I believe that is what Nadia Murad’s brave witnessing was trying to teach us during her brief remarks in Vienna.

 

 

 

 

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9 Responses to ““Sympathy is not enough..””

  1. Beau Oolayforos June 2, 2018 at 11:14 am #

    Dear Professor Falk,

    You mention that the Yazidi are largely of Kurdish ethnicity. Although our government (and Israel’s?) has been mainly supportive of Kurdish aspirations, have the Yazidi ever benefited from any of that? Is it too late now to condition our substantial material aid to the Kurds on them helping their own brethren?

    This might be criticized as passing the buck, but could be defended as desiring the most self-determination, and the least foreign intervention possible.

    • Ceylan June 3, 2018 at 2:20 am #

      https://www.newyorker.com/magazine/2018/02/26/the-daring-plan-to-save-a-religious-minority-from-isis

      https://www.npr.org/sections/parallels/2018/01/18/578313469/this-man-has-freed-hundreds-of-yazidis-captured-by-isis-thousands-remain-missing

      About 2,700 Yazidis live in limbo in Turkey having not been granted official refugee status by the Turkish authorities. This means access to benefits such as free healthcare are being denied to them.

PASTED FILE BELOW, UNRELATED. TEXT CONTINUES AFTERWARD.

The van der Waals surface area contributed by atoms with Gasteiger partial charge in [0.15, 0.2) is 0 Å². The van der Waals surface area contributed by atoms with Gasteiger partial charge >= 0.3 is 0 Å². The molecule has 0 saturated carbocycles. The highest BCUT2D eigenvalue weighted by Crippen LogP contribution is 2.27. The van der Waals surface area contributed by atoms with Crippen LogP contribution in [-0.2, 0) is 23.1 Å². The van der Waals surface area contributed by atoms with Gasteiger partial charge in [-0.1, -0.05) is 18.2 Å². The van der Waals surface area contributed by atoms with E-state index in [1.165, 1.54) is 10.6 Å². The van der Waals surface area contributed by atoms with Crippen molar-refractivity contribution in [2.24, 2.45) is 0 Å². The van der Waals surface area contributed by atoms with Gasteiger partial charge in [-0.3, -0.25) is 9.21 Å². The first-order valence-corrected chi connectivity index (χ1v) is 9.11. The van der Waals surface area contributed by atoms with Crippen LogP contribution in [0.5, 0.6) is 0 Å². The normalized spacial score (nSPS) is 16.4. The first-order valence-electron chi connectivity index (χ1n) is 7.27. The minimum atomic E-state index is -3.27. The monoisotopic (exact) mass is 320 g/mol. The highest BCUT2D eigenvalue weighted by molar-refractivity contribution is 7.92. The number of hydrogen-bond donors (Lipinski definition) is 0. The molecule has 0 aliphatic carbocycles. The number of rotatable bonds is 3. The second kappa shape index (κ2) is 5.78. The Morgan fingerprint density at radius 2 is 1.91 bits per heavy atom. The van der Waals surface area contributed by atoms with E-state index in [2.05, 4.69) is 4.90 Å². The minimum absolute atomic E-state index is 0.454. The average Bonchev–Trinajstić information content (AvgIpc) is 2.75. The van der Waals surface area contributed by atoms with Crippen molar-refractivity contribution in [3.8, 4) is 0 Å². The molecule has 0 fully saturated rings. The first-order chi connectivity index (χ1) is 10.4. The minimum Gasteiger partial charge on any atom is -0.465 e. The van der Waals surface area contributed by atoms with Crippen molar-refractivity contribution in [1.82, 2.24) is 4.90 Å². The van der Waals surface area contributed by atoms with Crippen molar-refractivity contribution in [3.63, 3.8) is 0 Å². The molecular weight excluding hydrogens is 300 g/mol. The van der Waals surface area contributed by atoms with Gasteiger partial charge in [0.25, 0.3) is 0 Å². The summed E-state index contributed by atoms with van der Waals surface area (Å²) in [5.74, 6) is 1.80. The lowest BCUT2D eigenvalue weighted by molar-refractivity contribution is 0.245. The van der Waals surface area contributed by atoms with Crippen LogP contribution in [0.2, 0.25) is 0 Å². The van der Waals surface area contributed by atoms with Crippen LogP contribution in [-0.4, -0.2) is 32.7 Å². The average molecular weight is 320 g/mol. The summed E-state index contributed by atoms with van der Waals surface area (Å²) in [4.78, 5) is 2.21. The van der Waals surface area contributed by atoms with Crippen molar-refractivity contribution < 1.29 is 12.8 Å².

“If we want to go to the hospital, we can’t,” says Haliqi, who was a dental assistant in Iraq. “If we want to emigrate to the West we first need Turkish residency, and they won’t give us that.” The office in Ankara of the United Nations High Commissioner for Refugees (UNHCR) did not respond to requests for comment.
      https://www.theatlantic.com/international/archive/2017/12/how-isis-changed-the-yezidi-religion/548651/

      Yazidi Girls: Prisoners of ISIS

    • Mike 71 June 3, 2018 at 6:49 am #

      Beau, for once I agree with you! The Kurds are just as deserving of self-determination as are the Israelis and Israel has been consistently supportive of Kurdish nationalism. Both Kurds and Israelis will have to win their independence and security through “armed struggle,” just as the Vietnamese and many former colonies of the major powers in Africa have done.

      • Richard Falk June 3, 2018 at 7:59 am #

        Although an absurd comparison, its tone at least is civil..

      • Richard Falk June 5, 2018 at 12:55 am #

        Mike 71:

        As log as your messages contain personal insults they will be blocked. Don’t waste your time
        submitting them..

      • Mike 71 June 5, 2018 at 2:55 am #

        There was not a personal insult; just a serious questioning of your argument.

        BTW: The correct Wikipedia cite for Uti Possidetis is: http://www.en.wikipedia.org/wiki/Uti_possidetis

        As a purported “scholar” of International Law, you should be familiar with that concept!

      • Richard Falk June 11, 2018 at 11:00 am #

        We have different understandings of wha
        t is insulting, as well as of the reality of international law, and even the underlying facts.

      • Richard Falk June 5, 2018 at 3:07 am #

        We have a different understanding of what is insulting. As long as
        you attack my professional competence or integrity I consider that
        to be an insult, indeed, defamatory. Such comments will be blocked.